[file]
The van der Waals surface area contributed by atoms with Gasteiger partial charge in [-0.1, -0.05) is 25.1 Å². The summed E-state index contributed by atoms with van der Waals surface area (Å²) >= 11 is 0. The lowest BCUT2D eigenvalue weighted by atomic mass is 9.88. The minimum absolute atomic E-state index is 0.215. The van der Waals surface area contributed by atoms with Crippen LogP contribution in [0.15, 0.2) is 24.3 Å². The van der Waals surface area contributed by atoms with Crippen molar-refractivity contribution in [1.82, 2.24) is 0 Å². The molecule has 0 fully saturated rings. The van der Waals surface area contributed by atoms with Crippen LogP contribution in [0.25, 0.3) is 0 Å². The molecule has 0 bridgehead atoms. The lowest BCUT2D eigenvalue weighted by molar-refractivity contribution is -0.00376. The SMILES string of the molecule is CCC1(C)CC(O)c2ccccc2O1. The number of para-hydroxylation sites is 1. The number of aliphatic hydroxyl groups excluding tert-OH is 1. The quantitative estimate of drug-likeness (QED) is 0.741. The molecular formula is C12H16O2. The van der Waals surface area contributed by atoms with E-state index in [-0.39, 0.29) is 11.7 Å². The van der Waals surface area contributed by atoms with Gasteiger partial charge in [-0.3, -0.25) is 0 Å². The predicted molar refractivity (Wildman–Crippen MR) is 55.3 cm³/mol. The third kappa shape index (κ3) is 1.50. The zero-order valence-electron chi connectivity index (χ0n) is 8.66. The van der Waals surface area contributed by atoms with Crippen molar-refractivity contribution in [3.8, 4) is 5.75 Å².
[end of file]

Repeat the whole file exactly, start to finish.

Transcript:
The van der Waals surface area contributed by atoms with Gasteiger partial charge in [-0.1, -0.05) is 25.1 Å². The summed E-state index contributed by atoms with van der Waals surface area (Å²) >= 11 is 0. The lowest BCUT2D eigenvalue weighted by atomic mass is 9.88. The minimum absolute atomic E-state index is 0.215. The van der Waals surface area contributed by atoms with Crippen LogP contribution in [0.15, 0.2) is 24.3 Å². The van der Waals surface area contributed by atoms with Crippen molar-refractivity contribution in [1.82, 2.24) is 0 Å². The molecule has 0 fully saturated rings. The van der Waals surface area contributed by atoms with Crippen LogP contribution in [0.25, 0.3) is 0 Å². The molecule has 0 bridgehead atoms. The lowest BCUT2D eigenvalue weighted by molar-refractivity contribution is -0.00376. The SMILES string of the molecule is CCC1(C)CC(O)c2ccccc2O1. The number of para-hydroxylation sites is 1. The number of aliphatic hydroxyl groups excluding tert-OH is 1. The quantitative estimate of drug-likeness (QED) is 0.741. The molecular formula is C12H16O2. The van der Waals surface area contributed by atoms with E-state index in [-0.39, 0.29) is 11.7 Å². The van der Waals surface area contributed by atoms with Gasteiger partial charge in [-0.3, -0.25) is 0 Å². The predicted molar refractivity (Wildman–Crippen MR) is 55.3 cm³/mol. The third kappa shape index (κ3) is 1.50. The zero-order valence-electron chi connectivity index (χ0n) is 8.66. The van der Waals surface area contributed by atoms with Crippen molar-refractivity contribution in [3.8, 4) is 5.75 Å².